In Act III, scenes iii and iv of Romeo and Juliet, why is Romeo considered the protagonist?

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favoritethings eNotes educator| Certified Educator

The protagonist is essentially defined as the main character of a text, typically the character whose life or progress is followed and is presented with some kind of conflict. For this reason, it would be appropriate to define both Romeo and Juliet as the protagonists of this play. In the first scene you cite, 3.iii, it is easy to see Romeo as a protagonist because it shows Romeo in Friar Lawrence's cell, receiving the news that he has been banished from Verona for murdering Juliet's cousin, Tybalt. We see Romeo's response to his punishment as well as his response to the nurse's news of Juliet's grief. The plan is laid for Romeo to journey to Mantua after spending this one night with his beloved. The entirety of the scene really focuses on Romeo's emotional responses and plans for the future.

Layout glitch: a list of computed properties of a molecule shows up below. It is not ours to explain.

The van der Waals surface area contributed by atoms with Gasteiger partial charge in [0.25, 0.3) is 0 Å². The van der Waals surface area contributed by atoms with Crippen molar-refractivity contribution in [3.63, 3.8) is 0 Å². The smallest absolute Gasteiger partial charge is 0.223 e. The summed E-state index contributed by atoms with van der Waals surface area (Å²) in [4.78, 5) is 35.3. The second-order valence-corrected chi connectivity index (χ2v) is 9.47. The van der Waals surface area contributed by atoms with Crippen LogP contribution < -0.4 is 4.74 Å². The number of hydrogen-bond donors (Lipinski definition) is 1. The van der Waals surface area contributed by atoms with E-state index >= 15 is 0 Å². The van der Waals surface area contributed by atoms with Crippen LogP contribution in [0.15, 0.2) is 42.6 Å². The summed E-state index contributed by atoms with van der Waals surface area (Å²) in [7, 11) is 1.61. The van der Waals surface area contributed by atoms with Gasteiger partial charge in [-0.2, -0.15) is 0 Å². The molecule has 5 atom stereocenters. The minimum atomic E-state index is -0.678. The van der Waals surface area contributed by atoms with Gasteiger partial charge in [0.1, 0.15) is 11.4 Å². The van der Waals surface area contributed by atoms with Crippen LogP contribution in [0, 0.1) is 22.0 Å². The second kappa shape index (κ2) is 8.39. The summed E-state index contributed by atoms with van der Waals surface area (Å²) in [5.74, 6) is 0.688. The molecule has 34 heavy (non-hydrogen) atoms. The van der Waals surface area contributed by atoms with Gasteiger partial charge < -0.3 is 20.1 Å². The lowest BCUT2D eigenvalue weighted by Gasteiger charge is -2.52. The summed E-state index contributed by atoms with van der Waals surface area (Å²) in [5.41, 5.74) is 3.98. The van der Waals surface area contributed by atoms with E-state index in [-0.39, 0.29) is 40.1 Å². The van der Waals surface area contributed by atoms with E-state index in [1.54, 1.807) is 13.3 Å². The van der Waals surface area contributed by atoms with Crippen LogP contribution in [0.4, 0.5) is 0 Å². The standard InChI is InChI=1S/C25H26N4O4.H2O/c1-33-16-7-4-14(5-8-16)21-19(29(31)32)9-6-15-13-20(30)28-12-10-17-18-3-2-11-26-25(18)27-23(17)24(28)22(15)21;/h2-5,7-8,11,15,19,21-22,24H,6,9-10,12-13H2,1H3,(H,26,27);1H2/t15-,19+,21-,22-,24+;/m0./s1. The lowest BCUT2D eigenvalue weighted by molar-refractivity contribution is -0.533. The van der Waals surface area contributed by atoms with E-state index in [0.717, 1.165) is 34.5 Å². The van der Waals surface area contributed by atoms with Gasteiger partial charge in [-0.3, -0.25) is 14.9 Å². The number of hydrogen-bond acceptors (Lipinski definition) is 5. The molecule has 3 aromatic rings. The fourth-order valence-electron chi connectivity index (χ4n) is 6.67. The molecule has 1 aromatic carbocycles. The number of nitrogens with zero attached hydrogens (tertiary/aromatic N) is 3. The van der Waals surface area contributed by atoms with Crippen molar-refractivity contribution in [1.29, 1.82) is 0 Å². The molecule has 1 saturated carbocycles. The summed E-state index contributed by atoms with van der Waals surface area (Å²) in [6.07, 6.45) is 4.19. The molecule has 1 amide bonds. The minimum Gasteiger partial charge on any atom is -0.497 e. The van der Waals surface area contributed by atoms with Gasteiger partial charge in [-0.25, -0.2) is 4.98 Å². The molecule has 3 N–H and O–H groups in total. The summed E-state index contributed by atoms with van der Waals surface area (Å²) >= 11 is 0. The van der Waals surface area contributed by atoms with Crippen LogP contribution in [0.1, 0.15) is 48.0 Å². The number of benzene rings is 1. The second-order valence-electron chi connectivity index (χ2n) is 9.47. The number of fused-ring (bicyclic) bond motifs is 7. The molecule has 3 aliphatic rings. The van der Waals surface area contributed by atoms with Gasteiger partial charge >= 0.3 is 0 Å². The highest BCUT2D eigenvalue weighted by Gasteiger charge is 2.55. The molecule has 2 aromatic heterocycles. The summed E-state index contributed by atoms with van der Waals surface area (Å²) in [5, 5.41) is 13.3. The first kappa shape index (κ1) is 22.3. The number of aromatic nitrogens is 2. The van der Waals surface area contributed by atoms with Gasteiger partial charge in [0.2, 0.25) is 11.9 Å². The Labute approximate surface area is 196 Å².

However, the next scene, 3.iv, doesn't feature Romeo at all. This scene shows Lord and Lady Capulet discussing marriage plans with Count Paris (who still wants to marry Juliet). It's a very short scene in which they make plans for Juliet's upcoming wedding. However, just because neither Romeo nor Juliet show up in person in this scene doesn't mean that they are no longer the protagonists of the play. In this scene, plans are being made which will very seriously impact their hopes for the future and lead to Juliet's faking her own death (and everything that follows). Therefore, they remain the protagonists even though they aren't in the scene themselves.